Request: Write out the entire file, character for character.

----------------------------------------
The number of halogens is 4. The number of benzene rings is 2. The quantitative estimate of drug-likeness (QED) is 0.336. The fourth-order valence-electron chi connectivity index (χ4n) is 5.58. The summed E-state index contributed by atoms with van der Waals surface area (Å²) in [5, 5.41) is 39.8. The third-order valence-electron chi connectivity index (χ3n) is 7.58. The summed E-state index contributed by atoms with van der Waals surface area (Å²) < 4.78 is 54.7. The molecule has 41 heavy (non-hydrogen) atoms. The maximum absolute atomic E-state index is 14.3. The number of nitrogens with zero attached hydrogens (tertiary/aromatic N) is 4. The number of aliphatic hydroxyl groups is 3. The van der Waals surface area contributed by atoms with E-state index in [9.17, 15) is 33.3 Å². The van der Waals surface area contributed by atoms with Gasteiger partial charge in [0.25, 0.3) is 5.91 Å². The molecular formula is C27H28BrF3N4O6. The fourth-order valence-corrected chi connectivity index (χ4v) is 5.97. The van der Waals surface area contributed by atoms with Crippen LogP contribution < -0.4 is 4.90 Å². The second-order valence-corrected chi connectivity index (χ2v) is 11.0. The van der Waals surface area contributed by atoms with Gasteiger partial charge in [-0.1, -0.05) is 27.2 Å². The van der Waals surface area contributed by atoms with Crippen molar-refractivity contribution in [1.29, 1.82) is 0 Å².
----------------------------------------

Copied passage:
The number of halogens is 4. The number of benzene rings is 2. The quantitative estimate of drug-likeness (QED) is 0.336. The fourth-order valence-electron chi connectivity index (χ4n) is 5.58. The summed E-state index contributed by atoms with van der Waals surface area (Å²) in [5, 5.41) is 39.8. The third-order valence-electron chi connectivity index (χ3n) is 7.58. The summed E-state index contributed by atoms with van der Waals surface area (Å²) < 4.78 is 54.7. The molecule has 41 heavy (non-hydrogen) atoms. The maximum absolute atomic E-state index is 14.3. The number of nitrogens with zero attached hydrogens (tertiary/aromatic N) is 4. The number of aliphatic hydroxyl groups is 3. The van der Waals surface area contributed by atoms with E-state index in [9.17, 15) is 33.3 Å². The van der Waals surface area contributed by atoms with Gasteiger partial charge in [0.25, 0.3) is 5.91 Å². The molecular formula is C27H28BrF3N4O6. The fourth-order valence-corrected chi connectivity index (χ4v) is 5.97. The van der Waals surface area contributed by atoms with Crippen LogP contribution < -0.4 is 4.90 Å². The second-order valence-corrected chi connectivity index (χ2v) is 11.0. The van der Waals surface area contributed by atoms with Gasteiger partial charge in [-0.1, -0.05) is 27.2 Å². The van der Waals surface area contributed by atoms with Crippen molar-refractivity contribution in [1.29, 1.82) is 0 Å².